We got into Deborah’s truck the next morning and followed the assistant warden, Cathy, from the BOQ past the main prison, then across the fields where a work gang was marching slowly in the glare and mist, carrying hoes straight upright against their shoulders, the angled blades a jagged clutter above their bowed heads. The workers were mostly black men, in cuffed jeans and pale blue shirts or white T-shirts, overseen by white men on horseback with guns. There was something pornographic about the scene, as if it had arisen out of someone’s half-understood fantasies. The fields beyond spread out lush and green, the endless landscape from last night now exposed in daylight. Angola had once been several adjacent slave plantations in central Louisiana. The original slaves were said to have been brought from Angola.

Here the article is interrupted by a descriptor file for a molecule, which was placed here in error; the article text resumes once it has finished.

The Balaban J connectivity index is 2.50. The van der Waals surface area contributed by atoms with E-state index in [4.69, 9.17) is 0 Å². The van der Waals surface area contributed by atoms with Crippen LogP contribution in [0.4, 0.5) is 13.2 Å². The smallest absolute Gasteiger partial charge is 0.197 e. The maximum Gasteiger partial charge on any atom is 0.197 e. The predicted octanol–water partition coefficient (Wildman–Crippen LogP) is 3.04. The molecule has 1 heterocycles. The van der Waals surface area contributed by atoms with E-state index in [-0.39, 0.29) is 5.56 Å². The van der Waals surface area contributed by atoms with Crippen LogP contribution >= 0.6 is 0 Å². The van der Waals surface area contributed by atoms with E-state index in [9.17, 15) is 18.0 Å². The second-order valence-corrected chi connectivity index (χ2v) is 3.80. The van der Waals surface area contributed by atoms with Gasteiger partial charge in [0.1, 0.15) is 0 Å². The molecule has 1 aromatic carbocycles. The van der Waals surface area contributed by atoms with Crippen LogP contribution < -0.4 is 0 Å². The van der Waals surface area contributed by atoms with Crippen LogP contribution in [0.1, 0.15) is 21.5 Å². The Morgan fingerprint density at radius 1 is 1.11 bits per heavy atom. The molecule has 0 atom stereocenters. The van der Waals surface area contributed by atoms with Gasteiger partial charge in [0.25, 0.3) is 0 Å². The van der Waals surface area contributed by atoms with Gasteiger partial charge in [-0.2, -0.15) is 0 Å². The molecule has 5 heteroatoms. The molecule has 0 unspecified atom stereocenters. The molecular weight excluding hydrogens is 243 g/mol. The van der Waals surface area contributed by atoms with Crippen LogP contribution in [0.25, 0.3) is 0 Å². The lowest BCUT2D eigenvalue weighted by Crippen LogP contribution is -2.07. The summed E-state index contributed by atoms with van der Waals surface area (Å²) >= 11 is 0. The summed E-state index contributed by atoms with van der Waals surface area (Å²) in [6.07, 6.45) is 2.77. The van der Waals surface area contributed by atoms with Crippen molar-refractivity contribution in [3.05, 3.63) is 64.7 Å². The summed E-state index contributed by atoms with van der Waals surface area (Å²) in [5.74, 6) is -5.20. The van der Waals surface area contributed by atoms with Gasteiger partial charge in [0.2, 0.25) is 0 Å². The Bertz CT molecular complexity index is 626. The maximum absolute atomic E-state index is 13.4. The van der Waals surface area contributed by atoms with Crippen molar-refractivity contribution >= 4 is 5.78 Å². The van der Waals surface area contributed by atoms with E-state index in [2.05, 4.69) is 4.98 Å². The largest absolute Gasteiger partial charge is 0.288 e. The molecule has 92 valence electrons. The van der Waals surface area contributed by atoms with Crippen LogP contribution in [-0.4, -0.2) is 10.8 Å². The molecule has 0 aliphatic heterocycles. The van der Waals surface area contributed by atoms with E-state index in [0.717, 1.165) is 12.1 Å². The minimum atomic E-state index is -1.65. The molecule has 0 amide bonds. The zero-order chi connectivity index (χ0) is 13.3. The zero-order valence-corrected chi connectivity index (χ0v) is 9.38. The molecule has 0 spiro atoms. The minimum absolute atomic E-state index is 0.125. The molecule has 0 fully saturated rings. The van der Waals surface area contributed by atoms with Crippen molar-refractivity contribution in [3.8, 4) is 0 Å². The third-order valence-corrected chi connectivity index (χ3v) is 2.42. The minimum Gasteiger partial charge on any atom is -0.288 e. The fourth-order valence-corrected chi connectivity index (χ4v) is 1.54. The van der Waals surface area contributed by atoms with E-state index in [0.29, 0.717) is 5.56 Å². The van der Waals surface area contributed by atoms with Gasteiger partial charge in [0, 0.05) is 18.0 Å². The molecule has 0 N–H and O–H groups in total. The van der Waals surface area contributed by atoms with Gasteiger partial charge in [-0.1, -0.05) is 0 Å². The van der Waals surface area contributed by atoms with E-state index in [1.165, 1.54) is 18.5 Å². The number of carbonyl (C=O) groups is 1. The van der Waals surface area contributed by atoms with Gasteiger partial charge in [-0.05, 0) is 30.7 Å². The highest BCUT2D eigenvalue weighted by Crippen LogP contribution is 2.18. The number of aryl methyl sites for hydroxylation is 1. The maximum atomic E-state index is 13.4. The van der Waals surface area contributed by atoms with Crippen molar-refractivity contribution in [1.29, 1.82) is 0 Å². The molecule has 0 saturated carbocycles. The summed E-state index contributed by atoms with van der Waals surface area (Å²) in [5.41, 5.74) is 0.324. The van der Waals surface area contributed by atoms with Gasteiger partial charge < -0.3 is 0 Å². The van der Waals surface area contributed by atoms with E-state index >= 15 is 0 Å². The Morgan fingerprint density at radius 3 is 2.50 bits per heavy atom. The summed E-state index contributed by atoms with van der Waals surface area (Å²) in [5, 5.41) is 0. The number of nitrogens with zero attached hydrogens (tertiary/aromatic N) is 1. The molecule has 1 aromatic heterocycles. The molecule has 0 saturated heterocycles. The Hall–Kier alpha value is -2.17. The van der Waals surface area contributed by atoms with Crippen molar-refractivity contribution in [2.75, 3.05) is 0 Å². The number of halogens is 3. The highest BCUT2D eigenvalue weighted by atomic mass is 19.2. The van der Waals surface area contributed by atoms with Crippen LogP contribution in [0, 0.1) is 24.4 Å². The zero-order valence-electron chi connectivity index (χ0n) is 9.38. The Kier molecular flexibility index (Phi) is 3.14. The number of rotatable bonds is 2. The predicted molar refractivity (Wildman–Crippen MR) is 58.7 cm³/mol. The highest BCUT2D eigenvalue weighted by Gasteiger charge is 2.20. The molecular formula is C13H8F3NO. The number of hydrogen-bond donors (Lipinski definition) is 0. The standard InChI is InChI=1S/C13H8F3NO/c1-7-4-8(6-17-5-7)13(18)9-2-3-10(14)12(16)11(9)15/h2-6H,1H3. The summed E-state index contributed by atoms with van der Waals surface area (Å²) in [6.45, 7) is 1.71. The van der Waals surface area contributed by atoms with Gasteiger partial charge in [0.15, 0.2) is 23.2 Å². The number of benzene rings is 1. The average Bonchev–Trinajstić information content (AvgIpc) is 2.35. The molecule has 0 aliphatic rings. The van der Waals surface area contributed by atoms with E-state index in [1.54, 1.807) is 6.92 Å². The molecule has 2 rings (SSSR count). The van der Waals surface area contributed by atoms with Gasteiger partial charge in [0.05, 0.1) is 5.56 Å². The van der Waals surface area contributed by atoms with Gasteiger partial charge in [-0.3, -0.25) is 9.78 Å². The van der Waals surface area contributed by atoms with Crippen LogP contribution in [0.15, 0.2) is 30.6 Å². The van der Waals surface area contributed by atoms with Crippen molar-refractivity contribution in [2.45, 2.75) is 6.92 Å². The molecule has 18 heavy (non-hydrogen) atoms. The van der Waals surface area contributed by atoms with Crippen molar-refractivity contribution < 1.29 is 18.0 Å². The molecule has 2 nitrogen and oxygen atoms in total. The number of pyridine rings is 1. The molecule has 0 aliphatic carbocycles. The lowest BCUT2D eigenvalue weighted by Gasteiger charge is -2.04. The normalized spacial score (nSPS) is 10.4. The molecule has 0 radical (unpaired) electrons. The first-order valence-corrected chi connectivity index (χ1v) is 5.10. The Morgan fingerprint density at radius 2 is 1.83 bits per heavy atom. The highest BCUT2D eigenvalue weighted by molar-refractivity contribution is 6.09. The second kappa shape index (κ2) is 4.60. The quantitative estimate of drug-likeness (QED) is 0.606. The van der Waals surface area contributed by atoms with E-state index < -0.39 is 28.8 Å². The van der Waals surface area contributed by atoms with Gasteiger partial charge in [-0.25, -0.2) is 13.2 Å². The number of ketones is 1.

We had come to witness the rehearsal and production of a passion play, “The Life of Jesus Christ,” performed by Angola’s inmates and their female counterparts from the nearby women’s penitentiary in St. Gabriel. I write fiction, nonfiction, sometimes a hybrid of both, and I’ve tried to understand the impulse behind this blendingto understand that there’s something I’m not seeing that most other people are (and I hope something I’m seeing that they’re not). What I seem to resist is the idea that the real and the imaginary don’t bleed into each other. Perhaps this is because what really happens in the world so often belies any notion of “realism.” It was an implausible coincidence, for example, that had led Deborah and me to this project at Angola. Both of us had a parent who was murdered. Both murders happened in the same city, Phoenix, Arizona. They were both contract killings. I don’t know how you’d calculate the odds of Deborah and I ever meeting after such an implausible coincidence, but many years later, after establishing our separate lives, we did meet, when I moved to New Orleans, where it turned out our houses were two blocks away from each other. You can see my roof from Deborah’s roof. A strange coincidencetransformative, unbidden, like a fire. It seemed possible to me that by collaborating on this prison project, we might force this coincidence to become more than just an unlikely wound that we shared. As I wrote rather grandiloquently in my letter to the assistant warden, asking for permission to visit, I thought that by interpreting this play about the possibility of redemption in the wake of violence, Deborah and I might somehow enact “a kind of redemption of our own.” That word “redemption” strikes me as dubious now, a sign not exactly of bad faith but of something inside myself I don’t trust. That first night in the BOQ, I’d spread a thin sheet over one of the single beds in the dorm room and tried to read in that place usually occupied by guards sleeping between their shifts. The mattress was covered in plasticeven the pillow was covered in thick plastic. I examined my shoes and jeans and socks on the floor in the greenish, clinical light, and I felt within my dread of that place an uncomfortable wish to be there, that place where I didn’t wish to be. Deborah had been there many times, photographing the inmates. They were ambiguous portraits, often beautiful and ugly at the same time. Of course shooting photographs in black-and-white is not an analogy for “seeing the world in black-and-white.” On the contrary, the entire interest of black-and-white photography is in the infinite range of grays.